Millennium question

By Ankur Bora

( A Toastmasters speech dedicated to President John F Kennedy and first Apollo Lunar Mission)

Do you remember a time when a great and commanding idea flashed through your mind- it came in such a real adrenaline rush of excitement that you could no longer contain yourself, and you wanted to divulge it to everyone, but then all of a sudden, another voice forced its way through your enthusiasm; you hesitated, choose not to act, and your idea died? Friends, most often, our ideas die prematurely because we never take them to fruition. But I grew up with a different perspective, Man’s first walk on the moon was my childhood fascination. For everyone else human civilization began in A.D but for me it began right after the Apollo landing on the moon. I was so fixated that whenever I got a chance I asked “where were you when the Apollo landed on the Moon ?” People often answered by showing me their newspaper clippings from the Times of India or recalling the dramatic All India radio announcement on that day.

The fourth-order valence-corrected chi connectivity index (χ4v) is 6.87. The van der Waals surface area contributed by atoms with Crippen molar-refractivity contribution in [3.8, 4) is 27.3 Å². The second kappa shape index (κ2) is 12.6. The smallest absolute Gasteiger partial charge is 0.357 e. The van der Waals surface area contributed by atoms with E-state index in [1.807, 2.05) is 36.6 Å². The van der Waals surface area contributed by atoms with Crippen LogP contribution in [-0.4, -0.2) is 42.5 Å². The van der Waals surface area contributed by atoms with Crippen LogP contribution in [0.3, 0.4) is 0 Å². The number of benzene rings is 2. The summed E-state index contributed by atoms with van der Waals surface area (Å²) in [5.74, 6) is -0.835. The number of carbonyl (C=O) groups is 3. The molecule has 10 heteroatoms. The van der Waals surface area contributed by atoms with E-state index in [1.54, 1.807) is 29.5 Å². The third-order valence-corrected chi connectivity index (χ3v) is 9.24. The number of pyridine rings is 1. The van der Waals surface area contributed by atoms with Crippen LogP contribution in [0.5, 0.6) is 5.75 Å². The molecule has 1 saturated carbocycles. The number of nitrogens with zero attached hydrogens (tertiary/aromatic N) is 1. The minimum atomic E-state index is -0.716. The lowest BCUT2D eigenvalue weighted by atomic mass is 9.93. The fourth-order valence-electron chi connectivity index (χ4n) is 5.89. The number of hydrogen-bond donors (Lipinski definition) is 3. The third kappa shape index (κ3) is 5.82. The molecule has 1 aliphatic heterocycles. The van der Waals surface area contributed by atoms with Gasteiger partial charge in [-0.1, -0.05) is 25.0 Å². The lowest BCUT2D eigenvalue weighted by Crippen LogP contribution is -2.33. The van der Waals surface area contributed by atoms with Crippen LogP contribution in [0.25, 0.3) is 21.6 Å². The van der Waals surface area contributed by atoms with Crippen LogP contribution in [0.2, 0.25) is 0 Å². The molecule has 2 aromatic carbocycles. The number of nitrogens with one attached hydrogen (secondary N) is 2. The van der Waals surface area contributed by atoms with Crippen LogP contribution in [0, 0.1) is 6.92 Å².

Decades later, I ended up in Texas - the headquarters of the National Aeronautics and Space Administration. After I settled with my family, one day we invited a few neighboring families for a get together. Everyone arrived, the jovial couple who lived across the street, Dan, and Fay, were the life of the party. When I overheard them talking about the sixties, I asked – Dan, I have a question; where were you when the Apollo landed on the moon? Dan was a real gem of a person; he took my question in stride and began narrating his account – “Well , we were at a summer Boy scout camp where a television was set up at the main camp house for us to watch the landing. I have a black and white picture of the Apollo – come, I will show you.” I was overjoyed, I knew he had a story , I felt a real adrenaline rush of excitement, I couldn’t contain myself and turned to the bright eyed young couple who were in their early twenties. “Where were you when the Apollo …”. But before I could complete everyone started laughing at me. My wife who had been watching the whole episode, rushed to me. “Are you out of your mind? Why are you asking this to them– they are Millennials.” “Millennial! What is that?” It was the first time I heard that word! “Millennials are born in the 21st Century,” she said pointing her finger forward “Your moon story is in sixties- old, ancient for today!” she gestured backward. I tried to explain. “Honey it’s a rhetorical question. Yes, they were not born then but they might have heard about the moon landing from their parents or grandparents. You never know what people know – or who they know – until you ask”. Then, without prompting, I began narrating a childhood story of mine.